The Virgin Birth
My parents had a copy of Mormon Doctrine when I was growing up. I don’t remember reading it, although I may have cracked it open to write a talk or two. Despite my years of early morning seminary, I don’t remember hearing about whether or not Mary was technically a virgin.
Would I be as interested in mormonism if I hadn’t been raised mormon? Probably not. Whenever I learn about religion, I have to admit – mormonism is my frame of reference. I compare the information about the religious question to what I know of mormonism.
It discussed religious freedom in America, and the development of public schools. They discussed the reform Judaism movement and Isaac Mayer Wise. But I thought an interesting discussion was about Rev. Charles Augustus Briggs. Briggs was a biblical scholar who was trying to make sense of the bible with his knowledge of science. His question was whether or not every sentence, every part of the bible needed to be taken as true, or was it just divinely inspired?
This is a question that many people debate to this day. Was the earth created in seven actual days? How does one explain the dinosaurs, etc.
I know it’s been discussed before, but this program made it even more apparent to me. Here were questions from the 19th century that now had answers. Through continuing revelation, mormons could explain some of these religious conundrums. How was Christ conceived? How could Mary have been a virgin? And the mormon prophet could obtain direct revelation to God to explain these difficult concepts.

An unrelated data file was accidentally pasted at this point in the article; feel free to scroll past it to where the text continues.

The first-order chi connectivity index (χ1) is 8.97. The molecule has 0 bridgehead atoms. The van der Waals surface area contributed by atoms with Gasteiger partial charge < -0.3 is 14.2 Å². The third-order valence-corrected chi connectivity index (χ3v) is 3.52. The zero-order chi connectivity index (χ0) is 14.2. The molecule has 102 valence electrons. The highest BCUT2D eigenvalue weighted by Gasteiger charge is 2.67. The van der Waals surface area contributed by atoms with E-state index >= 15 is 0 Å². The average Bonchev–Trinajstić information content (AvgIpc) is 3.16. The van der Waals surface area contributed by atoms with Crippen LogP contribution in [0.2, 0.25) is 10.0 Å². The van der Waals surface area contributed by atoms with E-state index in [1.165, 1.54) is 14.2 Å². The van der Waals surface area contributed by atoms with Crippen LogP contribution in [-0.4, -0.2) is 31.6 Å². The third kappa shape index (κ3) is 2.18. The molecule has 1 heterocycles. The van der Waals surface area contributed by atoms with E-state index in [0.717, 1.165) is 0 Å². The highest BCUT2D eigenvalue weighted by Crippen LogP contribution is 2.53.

Brigham Young is the person (see the first volume of the Journal of Discourses) who repeatedly suggested that the Father begat Jesus. (I’ve been trying to search through the Journal of Discourses for exact quotes, to no avail. I’m sure I can find some if needed. The Journal of Discourses is pretty lengthy.) McConkie also built upon Young’s statements in Mormon Doctrine.
I don’t think the virgin birth is a concept still discussed in LDS circles, but I can’t say for certain. Mormon Doctrine was never officially recognized, and from my understanding, is definitely not the place to go for the definitive word on the subject. I wouldn’t say that all LDS believe that Mary was or wasn’t a virgin; and that’s not really the point of this post.
I just wanted to discuss the brilliance (to my mind) of this model. Being able to answer some of these questions but still maintaining some sort of cohesive church/religion (not allowing everyone to have revelation to determine doctrine).